Table 1 provides the ORs of cesarean deliveries, which were controlled for various background characteristics in the NFHS-3 and the NFHS-4 separately. After controlling for maternal socioeconomic characteristics, educational levels, BMIs, and area of residence, the ORs of cesarean deliveries were found to be uniformly higher in private facilities compared with public facilities for both survey rounds. The results from the multivariate logistic regression analysis revealed that the OR of a cesarean delivery occurring in a private health care facility was 1.62 (95% CI, 1.49-1.76) in the NFHS-3 and 4.17 (95% CI, 4.04-4.30) in the NFHS-4 (P < .001). Health variables, such as older maternal age, higher BMI, and larger size of the child at birth had positive associations with the likelihood of having a cesarean delivery. For example, the OR of a cesarean delivery among women 30 years and older was 2.44 (95% CI, 2.07-2.88) in the NFHS-3 and 2.26 (95% CI, 2.11-2.43) in the NFHS-4 compared with an OR of 1.43 (95% CI, 1.25-1.63) in the NFHS-3 and 1.42 (95% CI, 1.34-1.50) in the NFHS-4 among women aged 20 to 29 years. Women who had higher educational levels and households in the richest wealth quintile also had a significantly higher likelihood of having a cesarean delivery in both survey rounds. Among women with a primary school education, the OR for cesarean delivery was 1.19 (95% CI, 1.02-1.37) in the NFHS-3 and 1.20 (95% CI, 1.14-1.27) in the NFHS-4. In comparison, women with higher education (≥12 years) had an OR of 1.56 (95% CI, 1.34-1.81) in the NFHS-3 and 1.35 (95% CI, 1.28-1.43) in the NFHS-4. For women in the poorer wealth quintile, the OR for cesarean delivery was 1.16 (95% CI, 0.92-1.47) in the NFHS-3 and 1.20 (95% CI, 1.14-1.27) in the NFHS-4. In comparison, women in the richest wealth quintile had an OR of 1.50 (95% CI, 1.19-1.89) in the NFHS-3 and 1.86 (95% CI, 1.74-1.99) in the NFHS-4.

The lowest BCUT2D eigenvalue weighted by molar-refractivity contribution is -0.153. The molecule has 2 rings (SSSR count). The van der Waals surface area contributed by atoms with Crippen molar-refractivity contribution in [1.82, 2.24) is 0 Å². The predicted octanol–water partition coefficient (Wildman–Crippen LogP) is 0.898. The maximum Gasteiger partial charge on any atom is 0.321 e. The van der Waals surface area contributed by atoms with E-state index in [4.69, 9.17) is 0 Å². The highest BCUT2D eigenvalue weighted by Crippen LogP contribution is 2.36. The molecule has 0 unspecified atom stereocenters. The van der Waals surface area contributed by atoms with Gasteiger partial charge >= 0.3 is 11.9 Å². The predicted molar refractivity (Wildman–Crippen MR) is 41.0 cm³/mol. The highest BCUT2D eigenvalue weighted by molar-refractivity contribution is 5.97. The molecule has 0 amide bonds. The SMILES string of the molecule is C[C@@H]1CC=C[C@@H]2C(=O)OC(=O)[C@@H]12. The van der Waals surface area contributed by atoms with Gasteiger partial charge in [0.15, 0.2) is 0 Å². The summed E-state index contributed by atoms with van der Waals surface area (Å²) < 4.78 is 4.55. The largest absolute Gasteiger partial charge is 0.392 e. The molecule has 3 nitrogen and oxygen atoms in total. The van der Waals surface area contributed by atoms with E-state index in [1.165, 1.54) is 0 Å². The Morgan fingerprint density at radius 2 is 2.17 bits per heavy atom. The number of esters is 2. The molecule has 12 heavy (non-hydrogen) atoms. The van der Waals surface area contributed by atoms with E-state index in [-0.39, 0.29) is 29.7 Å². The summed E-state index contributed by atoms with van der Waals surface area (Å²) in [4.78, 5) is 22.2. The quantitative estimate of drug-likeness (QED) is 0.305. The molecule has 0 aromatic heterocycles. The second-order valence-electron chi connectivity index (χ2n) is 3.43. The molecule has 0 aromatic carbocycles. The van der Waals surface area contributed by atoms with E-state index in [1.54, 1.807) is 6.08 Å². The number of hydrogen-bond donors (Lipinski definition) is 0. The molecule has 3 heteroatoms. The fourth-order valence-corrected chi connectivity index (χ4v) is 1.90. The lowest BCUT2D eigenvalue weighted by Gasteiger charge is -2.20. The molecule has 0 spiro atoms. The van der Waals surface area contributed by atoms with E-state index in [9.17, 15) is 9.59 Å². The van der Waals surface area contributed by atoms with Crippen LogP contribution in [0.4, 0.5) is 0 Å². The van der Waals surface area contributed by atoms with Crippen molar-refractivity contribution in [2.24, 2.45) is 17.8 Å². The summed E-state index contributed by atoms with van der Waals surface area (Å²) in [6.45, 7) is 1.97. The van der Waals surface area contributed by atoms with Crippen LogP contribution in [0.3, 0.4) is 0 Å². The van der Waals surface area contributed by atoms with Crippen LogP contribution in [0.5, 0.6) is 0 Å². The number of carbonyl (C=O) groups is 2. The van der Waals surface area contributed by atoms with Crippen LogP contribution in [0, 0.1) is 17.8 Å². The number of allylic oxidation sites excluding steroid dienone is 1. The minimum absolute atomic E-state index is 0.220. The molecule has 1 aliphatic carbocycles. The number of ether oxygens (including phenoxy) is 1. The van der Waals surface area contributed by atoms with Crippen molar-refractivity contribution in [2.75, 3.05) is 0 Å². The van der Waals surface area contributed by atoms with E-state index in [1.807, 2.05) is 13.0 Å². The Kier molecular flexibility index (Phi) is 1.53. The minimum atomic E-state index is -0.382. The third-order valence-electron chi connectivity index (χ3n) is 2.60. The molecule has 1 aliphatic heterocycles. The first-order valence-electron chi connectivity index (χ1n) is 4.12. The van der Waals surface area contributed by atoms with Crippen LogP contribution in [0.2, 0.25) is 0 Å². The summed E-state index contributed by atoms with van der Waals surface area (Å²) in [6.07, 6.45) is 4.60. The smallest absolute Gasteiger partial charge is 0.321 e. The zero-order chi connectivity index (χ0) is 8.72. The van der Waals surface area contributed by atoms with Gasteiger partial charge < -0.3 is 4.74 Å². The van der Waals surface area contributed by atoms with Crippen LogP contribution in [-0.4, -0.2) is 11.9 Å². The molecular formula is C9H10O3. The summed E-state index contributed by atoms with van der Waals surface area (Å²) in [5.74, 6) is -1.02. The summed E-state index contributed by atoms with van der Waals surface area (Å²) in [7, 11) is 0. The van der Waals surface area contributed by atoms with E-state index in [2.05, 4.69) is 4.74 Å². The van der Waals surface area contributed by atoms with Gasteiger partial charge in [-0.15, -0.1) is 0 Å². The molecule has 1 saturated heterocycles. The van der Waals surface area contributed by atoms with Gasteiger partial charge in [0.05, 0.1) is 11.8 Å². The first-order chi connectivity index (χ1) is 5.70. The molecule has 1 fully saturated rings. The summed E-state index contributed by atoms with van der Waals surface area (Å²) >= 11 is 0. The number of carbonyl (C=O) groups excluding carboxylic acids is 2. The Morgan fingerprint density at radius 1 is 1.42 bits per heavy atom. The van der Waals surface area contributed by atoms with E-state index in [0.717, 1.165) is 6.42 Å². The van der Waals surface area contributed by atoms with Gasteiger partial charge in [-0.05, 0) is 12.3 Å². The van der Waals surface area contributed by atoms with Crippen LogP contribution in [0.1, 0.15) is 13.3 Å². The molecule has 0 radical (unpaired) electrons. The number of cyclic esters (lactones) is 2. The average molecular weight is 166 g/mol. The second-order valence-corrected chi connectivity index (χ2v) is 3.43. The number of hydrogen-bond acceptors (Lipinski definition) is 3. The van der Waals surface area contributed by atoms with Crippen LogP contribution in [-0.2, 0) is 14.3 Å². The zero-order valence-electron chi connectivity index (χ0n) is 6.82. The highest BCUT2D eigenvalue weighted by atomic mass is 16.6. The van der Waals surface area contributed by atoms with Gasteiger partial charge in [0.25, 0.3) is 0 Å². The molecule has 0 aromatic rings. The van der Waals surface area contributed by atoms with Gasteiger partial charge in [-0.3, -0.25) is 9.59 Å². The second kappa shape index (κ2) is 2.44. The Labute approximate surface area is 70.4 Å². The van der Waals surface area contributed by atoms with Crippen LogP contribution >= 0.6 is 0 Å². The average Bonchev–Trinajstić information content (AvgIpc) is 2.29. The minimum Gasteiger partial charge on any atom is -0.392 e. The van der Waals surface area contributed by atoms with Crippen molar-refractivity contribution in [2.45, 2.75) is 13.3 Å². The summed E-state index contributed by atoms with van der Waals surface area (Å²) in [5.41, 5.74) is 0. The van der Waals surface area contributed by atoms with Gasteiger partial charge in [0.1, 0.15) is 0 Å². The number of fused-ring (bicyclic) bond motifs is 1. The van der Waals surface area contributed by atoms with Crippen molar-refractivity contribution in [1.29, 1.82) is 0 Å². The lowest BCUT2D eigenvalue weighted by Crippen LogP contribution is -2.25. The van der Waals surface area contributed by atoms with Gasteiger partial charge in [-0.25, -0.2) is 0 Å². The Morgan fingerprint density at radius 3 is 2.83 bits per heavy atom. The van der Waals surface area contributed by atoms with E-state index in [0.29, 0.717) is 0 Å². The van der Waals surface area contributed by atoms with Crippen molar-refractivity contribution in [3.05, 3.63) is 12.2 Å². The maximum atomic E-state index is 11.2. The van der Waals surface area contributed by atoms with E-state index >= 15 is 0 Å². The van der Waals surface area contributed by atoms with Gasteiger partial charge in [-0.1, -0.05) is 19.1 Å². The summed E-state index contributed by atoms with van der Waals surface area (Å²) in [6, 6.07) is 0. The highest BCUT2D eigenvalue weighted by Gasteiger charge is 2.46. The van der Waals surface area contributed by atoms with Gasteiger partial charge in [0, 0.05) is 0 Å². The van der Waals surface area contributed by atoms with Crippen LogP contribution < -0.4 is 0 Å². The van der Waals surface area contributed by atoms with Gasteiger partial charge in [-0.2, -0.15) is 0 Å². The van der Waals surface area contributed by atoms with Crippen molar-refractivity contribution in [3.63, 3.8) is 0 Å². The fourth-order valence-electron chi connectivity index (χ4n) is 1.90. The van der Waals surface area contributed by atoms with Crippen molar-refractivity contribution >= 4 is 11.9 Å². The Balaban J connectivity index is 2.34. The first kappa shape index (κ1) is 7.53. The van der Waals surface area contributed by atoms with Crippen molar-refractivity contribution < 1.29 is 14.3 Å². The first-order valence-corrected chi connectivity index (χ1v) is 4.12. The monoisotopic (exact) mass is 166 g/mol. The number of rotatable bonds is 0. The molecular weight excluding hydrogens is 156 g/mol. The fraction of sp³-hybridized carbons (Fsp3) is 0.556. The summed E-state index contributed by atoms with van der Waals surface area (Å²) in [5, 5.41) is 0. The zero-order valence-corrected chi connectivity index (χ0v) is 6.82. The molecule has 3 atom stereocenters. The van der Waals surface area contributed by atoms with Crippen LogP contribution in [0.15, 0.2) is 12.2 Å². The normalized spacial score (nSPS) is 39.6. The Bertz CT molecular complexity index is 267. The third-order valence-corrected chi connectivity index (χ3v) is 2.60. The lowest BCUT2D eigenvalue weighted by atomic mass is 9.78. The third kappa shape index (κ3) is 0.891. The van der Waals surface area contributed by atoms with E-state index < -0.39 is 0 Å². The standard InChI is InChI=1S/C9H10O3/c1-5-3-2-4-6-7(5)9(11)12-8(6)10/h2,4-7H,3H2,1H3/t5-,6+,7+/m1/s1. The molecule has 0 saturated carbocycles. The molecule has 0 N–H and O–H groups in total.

The 2 rounds of the NFHS were also pooled to assess the association of socioeconomic status with the likelihood of cesarean delivery by the place of delivery. Figure 2 presents the adjusted probabilities of cesarean delivery by household wealth quintile and maternal educational level along with the adjusted estimates for the place of delivery from the pooled logistic regression analysis for institutional births only. Household wealth quintile and maternal educational level were 2 of the most important factors associated with cesarean delivery. For example, in private facilities, the probability of cesarean delivery among women in the poorest quintile was 16.0% in the NFHS-3 and 17.5% in the NFHS-4. In comparison, the probability of cesarean delivery among women in the richest wealth quintile was 35.4% in the NFHS-3 and 45.3% in the NFHS-4. Among women with no formal education, the probability of cesarean delivery at a private facility was 18.1% in the NFHS-3 and 21.5% in the NFHS-4. However, women with 12 years or more of formal education had a probability of cesarean delivery of 42.1% in the NFHS-3 and 48.1% in the NFHS-4. After pooling the data over time, we observed that the adjusted probability of cesarean deliveries in private facilities increased from 29.8% to 37.3%.